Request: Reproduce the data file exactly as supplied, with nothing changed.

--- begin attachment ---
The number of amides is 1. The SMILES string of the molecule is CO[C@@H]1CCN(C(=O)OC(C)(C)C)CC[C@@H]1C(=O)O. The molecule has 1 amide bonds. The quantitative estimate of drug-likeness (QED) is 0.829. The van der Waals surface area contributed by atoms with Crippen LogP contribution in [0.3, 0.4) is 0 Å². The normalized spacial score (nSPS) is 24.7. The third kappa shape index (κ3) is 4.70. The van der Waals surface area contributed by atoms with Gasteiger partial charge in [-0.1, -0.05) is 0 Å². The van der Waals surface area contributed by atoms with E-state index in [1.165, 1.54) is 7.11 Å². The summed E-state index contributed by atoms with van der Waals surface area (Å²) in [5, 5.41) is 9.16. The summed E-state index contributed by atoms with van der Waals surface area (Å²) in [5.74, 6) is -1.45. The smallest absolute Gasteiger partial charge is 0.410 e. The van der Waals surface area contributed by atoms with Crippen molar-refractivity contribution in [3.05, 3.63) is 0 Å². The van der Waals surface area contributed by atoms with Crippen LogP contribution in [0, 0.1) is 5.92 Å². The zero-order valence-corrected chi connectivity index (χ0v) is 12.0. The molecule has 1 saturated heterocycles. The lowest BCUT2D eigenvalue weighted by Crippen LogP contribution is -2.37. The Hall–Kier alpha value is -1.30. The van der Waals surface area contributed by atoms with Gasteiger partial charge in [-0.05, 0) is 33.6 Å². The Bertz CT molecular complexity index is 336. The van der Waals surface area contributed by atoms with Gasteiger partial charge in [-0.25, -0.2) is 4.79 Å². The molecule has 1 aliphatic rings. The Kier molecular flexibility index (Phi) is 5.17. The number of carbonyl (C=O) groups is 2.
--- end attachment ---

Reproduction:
The number of amides is 1. The SMILES string of the molecule is CO[C@@H]1CCN(C(=O)OC(C)(C)C)CC[C@@H]1C(=O)O. The molecule has 1 amide bonds. The quantitative estimate of drug-likeness (QED) is 0.829. The van der Waals surface area contributed by atoms with Crippen LogP contribution in [0.3, 0.4) is 0 Å². The normalized spacial score (nSPS) is 24.7. The third kappa shape index (κ3) is 4.70. The van der Waals surface area contributed by atoms with Gasteiger partial charge in [-0.1, -0.05) is 0 Å². The van der Waals surface area contributed by atoms with E-state index in [1.165, 1.54) is 7.11 Å². The summed E-state index contributed by atoms with van der Waals surface area (Å²) in [5, 5.41) is 9.16. The summed E-state index contributed by atoms with van der Waals surface area (Å²) in [5.74, 6) is -1.45. The smallest absolute Gasteiger partial charge is 0.410 e. The van der Waals surface area contributed by atoms with Crippen molar-refractivity contribution in [3.05, 3.63) is 0 Å². The van der Waals surface area contributed by atoms with Crippen LogP contribution in [0, 0.1) is 5.92 Å². The zero-order valence-corrected chi connectivity index (χ0v) is 12.0. The molecule has 1 saturated heterocycles. The lowest BCUT2D eigenvalue weighted by Crippen LogP contribution is -2.37. The Hall–Kier alpha value is -1.30. The van der Waals surface area contributed by atoms with Gasteiger partial charge in [-0.05, 0) is 33.6 Å². The Bertz CT molecular complexity index is 336. The van der Waals surface area contributed by atoms with Gasteiger partial charge in [-0.25, -0.2) is 4.79 Å². The molecule has 1 aliphatic rings. The Kier molecular flexibility index (Phi) is 5.17. The number of carbonyl (C=O) groups is 2.